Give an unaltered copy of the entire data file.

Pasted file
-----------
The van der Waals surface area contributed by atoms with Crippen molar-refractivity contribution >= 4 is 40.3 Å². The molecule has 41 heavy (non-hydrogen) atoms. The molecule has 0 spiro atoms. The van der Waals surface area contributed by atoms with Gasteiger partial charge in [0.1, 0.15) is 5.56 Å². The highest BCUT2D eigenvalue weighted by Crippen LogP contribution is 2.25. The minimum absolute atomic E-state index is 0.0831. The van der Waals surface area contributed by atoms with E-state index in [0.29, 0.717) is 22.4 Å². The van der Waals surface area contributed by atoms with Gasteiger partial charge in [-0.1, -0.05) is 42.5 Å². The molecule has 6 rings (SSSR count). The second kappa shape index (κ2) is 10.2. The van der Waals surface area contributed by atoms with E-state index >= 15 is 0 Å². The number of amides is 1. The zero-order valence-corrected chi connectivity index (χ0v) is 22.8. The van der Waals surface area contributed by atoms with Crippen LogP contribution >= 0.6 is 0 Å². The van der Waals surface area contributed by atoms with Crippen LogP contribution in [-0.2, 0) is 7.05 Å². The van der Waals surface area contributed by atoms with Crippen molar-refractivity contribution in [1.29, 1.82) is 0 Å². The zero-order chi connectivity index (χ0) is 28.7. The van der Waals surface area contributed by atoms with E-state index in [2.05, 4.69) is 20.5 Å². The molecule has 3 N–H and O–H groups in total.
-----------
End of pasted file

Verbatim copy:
The van der Waals surface area contributed by atoms with Crippen molar-refractivity contribution >= 4 is 40.3 Å². The molecule has 41 heavy (non-hydrogen) atoms. The molecule has 0 spiro atoms. The van der Waals surface area contributed by atoms with Gasteiger partial charge in [0.1, 0.15) is 5.56 Å². The highest BCUT2D eigenvalue weighted by Crippen LogP contribution is 2.25. The minimum absolute atomic E-state index is 0.0831. The van der Waals surface area contributed by atoms with E-state index in [0.29, 0.717) is 22.4 Å². The van der Waals surface area contributed by atoms with Gasteiger partial charge in [-0.1, -0.05) is 42.5 Å². The molecule has 6 rings (SSSR count). The second kappa shape index (κ2) is 10.2. The van der Waals surface area contributed by atoms with E-state index >= 15 is 0 Å². The number of amides is 1. The zero-order valence-corrected chi connectivity index (χ0v) is 22.8. The van der Waals surface area contributed by atoms with Crippen LogP contribution >= 0.6 is 0 Å². The van der Waals surface area contributed by atoms with Crippen LogP contribution in [-0.2, 0) is 7.05 Å². The van der Waals surface area contributed by atoms with Crippen molar-refractivity contribution in [1.29, 1.82) is 0 Å². The zero-order chi connectivity index (χ0) is 28.7. The van der Waals surface area contributed by atoms with E-state index in [2.05, 4.69) is 20.5 Å². The molecule has 3 N–H and O–H groups in total.